I was writing a technical Specification for a Equipment for the client company. And i had initially written Guaranty. But when it was returned with Client comments , they corrected it as Guarantee. And dictionary.com dint mentioned any difference in the words. So a google search led me here. Thanks for the effort. Clears up the confusion.
I am a legal assistant and was working on a mortgage insurance provisions draft. I had use Guarantee and was corrected with Guaranty. I am still confused as to any actual difference other than possibly preference, but it does seem as though Guaranty is the preferred variation with respect to legal and financial use.
Natalie: When it comes to contract usages, I don't care much about "the preferred variation." I care about what works best. Ken
Love your site. Wondering if you can provide further explanation of the terms in the “verb” context. Above you point out that, in the noun sense, the plural of “guaranty” is “guaranties.” Would the same hold true for the verb context. I was struck by this in reviewing the recent JP Morgan — Bear Stearns “Guaranty Agreement” available here: http://graphics8.nytimes.com/images/blogs/dealbook/BSguaranty.pdf
Paragraph 1 states: “The Guarantor hereby unconditionally guaranties . . . .”
I assume this is correct, but would love your confirmation.
Thanks in advance.
Jim: Interesting. As noted in my quote from Garner’s book, guaranty is an obsolete form of the verb. Ken
Very interesting and useful article. I’m right now studying real estate contracts and the text I’m using uses “guaranty” as a verb: “the buyer would prefer a warranty deed to guaranty that the title is good…” The book was printed in 2005.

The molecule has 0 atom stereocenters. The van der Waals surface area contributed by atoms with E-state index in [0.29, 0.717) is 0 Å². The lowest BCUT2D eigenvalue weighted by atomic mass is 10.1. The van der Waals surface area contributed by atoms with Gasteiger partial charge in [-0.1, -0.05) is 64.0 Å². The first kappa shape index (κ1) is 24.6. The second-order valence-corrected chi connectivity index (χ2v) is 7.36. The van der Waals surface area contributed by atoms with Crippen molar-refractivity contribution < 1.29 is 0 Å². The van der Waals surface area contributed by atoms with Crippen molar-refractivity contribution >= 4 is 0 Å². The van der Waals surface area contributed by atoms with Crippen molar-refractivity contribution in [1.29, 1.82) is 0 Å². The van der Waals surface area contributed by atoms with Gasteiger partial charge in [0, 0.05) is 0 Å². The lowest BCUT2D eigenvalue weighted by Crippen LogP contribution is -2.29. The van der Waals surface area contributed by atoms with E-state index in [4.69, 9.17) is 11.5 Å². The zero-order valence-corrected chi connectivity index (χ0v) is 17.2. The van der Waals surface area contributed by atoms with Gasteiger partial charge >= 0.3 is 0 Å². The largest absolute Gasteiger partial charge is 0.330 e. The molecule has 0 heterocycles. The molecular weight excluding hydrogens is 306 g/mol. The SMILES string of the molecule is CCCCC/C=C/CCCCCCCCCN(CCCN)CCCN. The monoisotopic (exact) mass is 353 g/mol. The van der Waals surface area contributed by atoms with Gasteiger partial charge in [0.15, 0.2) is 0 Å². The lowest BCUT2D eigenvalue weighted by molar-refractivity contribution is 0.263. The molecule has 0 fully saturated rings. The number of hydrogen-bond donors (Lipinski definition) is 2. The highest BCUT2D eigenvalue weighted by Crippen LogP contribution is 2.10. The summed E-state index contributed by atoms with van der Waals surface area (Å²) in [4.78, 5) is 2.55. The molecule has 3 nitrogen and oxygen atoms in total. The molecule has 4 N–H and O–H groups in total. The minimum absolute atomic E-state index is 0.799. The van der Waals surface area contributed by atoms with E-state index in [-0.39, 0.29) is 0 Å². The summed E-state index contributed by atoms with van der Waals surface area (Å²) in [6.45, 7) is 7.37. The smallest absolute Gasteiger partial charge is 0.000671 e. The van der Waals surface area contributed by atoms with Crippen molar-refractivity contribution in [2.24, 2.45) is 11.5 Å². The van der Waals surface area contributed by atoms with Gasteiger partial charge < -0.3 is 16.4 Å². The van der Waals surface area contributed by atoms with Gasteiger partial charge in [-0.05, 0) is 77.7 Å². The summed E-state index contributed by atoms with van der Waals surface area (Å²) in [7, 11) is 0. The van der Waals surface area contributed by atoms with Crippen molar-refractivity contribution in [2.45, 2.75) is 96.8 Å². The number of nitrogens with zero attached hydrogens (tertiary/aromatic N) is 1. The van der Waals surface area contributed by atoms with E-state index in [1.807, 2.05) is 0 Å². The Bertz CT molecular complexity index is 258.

Funny enough this same book caused me to do a search for will vs shall less than an hour ago.
I honestly think part of the reason these obsolete and seemingly ambiguous terms and word forms are generally restricted to fine print in contracts is to keep people from understanding what the clauses mean without the aid of an attorney. I’m glad there are sites like this that help clear up what could be costly confusions for people like us. Keep up the good work!
Thanks for your research on “guaranty” versus “guarantee”; I found your article via a Google search. As a Mathematician/Scientist, I am disappointed with the messy results. If I were Dictator of the Universe, I would decree that Guaranty/Guarantee must follow the beautiful and logical example of Warranty/Warrantee … ((
Ken, my 1957 edition of Black's gives the primary definition of "guarantee" as "One to whom a guaranty is made." That has always guided me, and thus I like the "warranty/warrantee" point made in Dr. Kozuh's post. Having said all that, in my corporation I am not only the only person who uses "guaranty," I seem to be the only person who cares about the distinction. "Guarantee" is winning out. All best.
This just came up in an argument yesterday and I have to agree that it should follow all of the other similar word structures. I bet that this was screwed up a long time ago by some influential person and that's why it stuck. I will continue to use it the way the language itself defines it: The guarantor provides a guaranty to the guarantee. [<rant>although homophones annoy me, not that it matters here</rant>]